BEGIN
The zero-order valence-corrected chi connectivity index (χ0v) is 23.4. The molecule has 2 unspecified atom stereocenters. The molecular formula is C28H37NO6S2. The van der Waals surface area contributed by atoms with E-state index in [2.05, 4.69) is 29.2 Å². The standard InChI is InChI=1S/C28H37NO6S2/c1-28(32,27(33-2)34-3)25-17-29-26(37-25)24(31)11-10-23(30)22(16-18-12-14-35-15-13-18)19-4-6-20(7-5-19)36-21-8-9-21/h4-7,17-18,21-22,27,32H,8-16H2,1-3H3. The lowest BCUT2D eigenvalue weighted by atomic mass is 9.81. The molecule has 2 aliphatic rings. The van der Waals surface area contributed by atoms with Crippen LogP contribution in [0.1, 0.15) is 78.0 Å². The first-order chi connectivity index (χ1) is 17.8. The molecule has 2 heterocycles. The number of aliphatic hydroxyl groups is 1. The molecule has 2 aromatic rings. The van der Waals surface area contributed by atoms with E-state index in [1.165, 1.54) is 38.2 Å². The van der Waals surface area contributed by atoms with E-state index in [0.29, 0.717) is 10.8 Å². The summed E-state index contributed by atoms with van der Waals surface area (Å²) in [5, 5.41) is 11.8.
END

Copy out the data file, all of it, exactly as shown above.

The zero-order valence-corrected chi connectivity index (χ0v) is 23.4. The molecule has 2 unspecified atom stereocenters. The molecular formula is C28H37NO6S2. The van der Waals surface area contributed by atoms with E-state index in [2.05, 4.69) is 29.2 Å². The standard InChI is InChI=1S/C28H37NO6S2/c1-28(32,27(33-2)34-3)25-17-29-26(37-25)24(31)11-10-23(30)22(16-18-12-14-35-15-13-18)19-4-6-20(7-5-19)36-21-8-9-21/h4-7,17-18,21-22,27,32H,8-16H2,1-3H3. The lowest BCUT2D eigenvalue weighted by atomic mass is 9.81. The molecule has 2 aliphatic rings. The van der Waals surface area contributed by atoms with Crippen LogP contribution in [0.1, 0.15) is 78.0 Å². The first-order chi connectivity index (χ1) is 17.8. The molecule has 2 heterocycles. The number of aliphatic hydroxyl groups is 1. The molecule has 2 aromatic rings. The van der Waals surface area contributed by atoms with E-state index in [1.165, 1.54) is 38.2 Å². The van der Waals surface area contributed by atoms with E-state index in [0.29, 0.717) is 10.8 Å². The summed E-state index contributed by atoms with van der Waals surface area (Å²) in [5, 5.41) is 11.8.